Attorney General-elect Andy Beshear hires staff

FRANKFORT, Ky. (AP) — Several officials in former Democratic Gov. Steve Beshear's administration have new jobs with Beshear's son, incoming Attorney General Andy Beshear.

Thursday, Andy Beshear announced his leadership team before he officially takes office on Jan. 4. Steve Beshear left office last week after two terms.

Former Personnel Secretary Tim Longmeyer, who served under Steve Beshear, will be deputy attorney general. Former Justice and Public Safety Secretary J. Michael Brown will lead the office's criminal division. And former Steve Beshear communications director Terry Sebastian will continue in that same role for Andy Beshear.

Other appointments include Mitchel T. Denham to lead the civil division, Maryellen Buxton Mynear to lead the family division and former Democratic state Rep. Don Pasley to work in the initiatives office.


Paintsville mayor, ex-utilities manager charged with theft

LONDON, Ky. (AP) — A federal grand jury has charged Paintsville Mayor Robert Porter and the former general manager of the public utility commission there with misappropriating property and city resources.

The U.S. attorney's office says a grand jury in London, Kentucky, on Thursday charged Porter and Larry Herald with two counts of theft of government property. Herald was also charged with one count of intentionally making false statements to the FBI.

The indictment accuses Porter, with Herald's help, of not paying for utilities on homes he owned from 2009 until 2012, totaling more than $7,000. Porter is also accused of using city funds to pay personal expenses and using a city vehicle for personal trips.

A message left at City Hall for Porter was not immediately returned. A message left at phone number listed in Herald's name also was not immediately returned.


Kentucky Supreme Court rules in adoption case

LOUISVILLE, Ky. (AP) — Kentucky's Supreme Court has set aside a couple's conviction in a case delving into accepting living expenses from two sets of prospective adoptive parents.

The case stems from the conditional guilty pleas of Michael and Janie Young to theft by deception over $10,000 in Lawrence County.

The state's high court said Thursday that only one set of prospective adoptive parents was listed as a victim in the indictment, and that they paid less than $10,000 to the Youngs for prenatal and other expenses.

After the child's birth, the Youngs indicated they did not want to proceed with the adoption.

The Youngs argued it was improper to add the amounts paid by both sets of prospective adoptive parents to upgrade the charge.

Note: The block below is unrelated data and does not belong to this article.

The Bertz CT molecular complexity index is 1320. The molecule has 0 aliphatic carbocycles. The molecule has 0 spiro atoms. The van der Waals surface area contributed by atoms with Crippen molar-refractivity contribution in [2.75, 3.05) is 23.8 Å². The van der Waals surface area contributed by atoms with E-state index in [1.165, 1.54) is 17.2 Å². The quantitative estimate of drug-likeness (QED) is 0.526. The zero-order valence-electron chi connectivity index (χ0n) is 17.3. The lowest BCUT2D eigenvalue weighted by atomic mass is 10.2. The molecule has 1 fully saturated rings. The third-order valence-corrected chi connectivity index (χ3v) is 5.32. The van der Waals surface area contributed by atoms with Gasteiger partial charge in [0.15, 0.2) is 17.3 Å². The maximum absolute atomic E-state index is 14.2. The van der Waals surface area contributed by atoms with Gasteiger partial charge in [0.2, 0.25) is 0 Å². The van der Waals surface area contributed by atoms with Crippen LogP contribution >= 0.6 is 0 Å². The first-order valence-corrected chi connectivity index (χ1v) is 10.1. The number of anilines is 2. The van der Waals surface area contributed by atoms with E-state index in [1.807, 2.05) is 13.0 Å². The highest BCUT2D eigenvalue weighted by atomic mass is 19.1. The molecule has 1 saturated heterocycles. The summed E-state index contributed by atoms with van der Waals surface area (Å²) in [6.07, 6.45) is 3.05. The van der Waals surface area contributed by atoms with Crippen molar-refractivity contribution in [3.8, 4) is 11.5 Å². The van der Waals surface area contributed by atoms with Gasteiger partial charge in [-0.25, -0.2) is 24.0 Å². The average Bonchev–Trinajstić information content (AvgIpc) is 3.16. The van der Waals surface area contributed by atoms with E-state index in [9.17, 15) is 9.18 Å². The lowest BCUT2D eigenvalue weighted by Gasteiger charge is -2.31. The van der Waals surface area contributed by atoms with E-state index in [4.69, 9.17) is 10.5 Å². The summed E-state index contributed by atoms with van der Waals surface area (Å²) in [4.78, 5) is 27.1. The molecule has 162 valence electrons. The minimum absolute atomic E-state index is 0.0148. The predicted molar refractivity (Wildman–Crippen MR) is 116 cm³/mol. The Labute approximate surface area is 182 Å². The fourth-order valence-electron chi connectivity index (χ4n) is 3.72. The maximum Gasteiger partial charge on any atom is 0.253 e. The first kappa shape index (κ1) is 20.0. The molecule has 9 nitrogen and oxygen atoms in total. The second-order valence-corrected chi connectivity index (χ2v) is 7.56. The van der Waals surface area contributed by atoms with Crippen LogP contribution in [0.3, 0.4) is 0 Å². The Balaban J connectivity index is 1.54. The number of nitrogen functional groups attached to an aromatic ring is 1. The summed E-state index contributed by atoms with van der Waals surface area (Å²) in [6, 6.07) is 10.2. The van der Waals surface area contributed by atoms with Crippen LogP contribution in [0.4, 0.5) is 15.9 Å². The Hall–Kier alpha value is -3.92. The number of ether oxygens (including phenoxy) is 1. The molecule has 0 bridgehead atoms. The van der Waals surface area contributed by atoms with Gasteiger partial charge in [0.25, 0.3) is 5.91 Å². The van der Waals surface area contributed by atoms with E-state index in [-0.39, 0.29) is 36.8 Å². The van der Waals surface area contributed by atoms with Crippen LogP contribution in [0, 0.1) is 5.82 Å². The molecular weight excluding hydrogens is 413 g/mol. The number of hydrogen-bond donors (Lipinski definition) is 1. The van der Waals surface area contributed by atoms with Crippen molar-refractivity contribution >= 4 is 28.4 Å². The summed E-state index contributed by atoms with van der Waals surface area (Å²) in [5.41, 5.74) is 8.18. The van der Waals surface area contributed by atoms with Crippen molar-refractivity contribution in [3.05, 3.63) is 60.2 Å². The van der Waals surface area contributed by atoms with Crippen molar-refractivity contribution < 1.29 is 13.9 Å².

The case delved into an issue that's drawn little appellate review.


Audit: Questionable spending by 2 ex-Prestonsburg officials

PRESTONSBURG, Ky. (AP) — A state audit found wasteful spending and questionable activity by two former Prestonsburg officials.

The audit, released Wednesday, didn't name the officials, but local media report the findings referred to former Mayor Jerry Fannin and former Comptroller Yvette Latta.

Auditors found Fannin had a conflict of interest related to a real estate deal he was involved personally and professionally. Auditor Adam Edelen says it appears the former mayor pocketed $97,000 in grant money from the deal.

Auditors also say Fannin contributed at least $7,800 in city funds to an arena football team he belonged to.

Auditors say Latta was running a tax preparation business on city time with software purchased using city funds.

The audit findings were turned over to the Kentucky State Police, the attorney general and local ethics board.

Fannin denies any wrongdoing.


Man convicted in 1987 murder wants charge dropped, new trial

(Information in the following story is from: The Kentucky Enquirer,

NEWPORT, Ky. (AP) — A man convicted of murder in 1987 is hoping to take a step toward freedom.

The Kentucky Enquirer reports 63-year-old William "Ricky" Virgil is scheduled for a hearing Friday on a motion to dismiss his murder charge and release him from prison or grant him a new trial based on new DNA evidence.

The Kentucky Innocence Project, which investigates innocence claims and fights for exoneration with new evidence, plans to argue on his behalf.

Program director Linda A. Smith says Virgil should be released and further investigation conducted into the slaying.

In 1987, Virgil was arrested and charged in the killing of 54-year-old Retha Welch. Authorities say she was raped, stabbed repeatedly and bludgeoned with a vase.

Virgil was sentenced to 70 years in prison. He maintains his innocence.


Kentucky court rules in police roadblock case

LOUISVILLE, Ky. (AP) — Kentucky's Supreme Court has ruled that police failed to sufficiently follow guidelines in setting up a roadblock that led to a drunken-driving conviction. The ruling is the court's latest effort to balance highway safety and constitutional protections against unreasonable seizures.

The divided court ruled Thursday that the roadblock did not meet a condition of being readily apparent to approaching motorists.

Writing for the majority, Chief Justice John D. Minton Jr. said police failed to put up warning signs informing vehicles of the approaching roadblock. Officers turned on their cruisers' emergency lights, but Minton says that wasn't enough to provide adequate notice to motorists.

In his dissent, Justice Bill Cunningham says the roadblock was in "substantial compliance" with requirements, despite the lack of warning signs.

The case is from Marion County.


Copyright 2015 The Associated Press.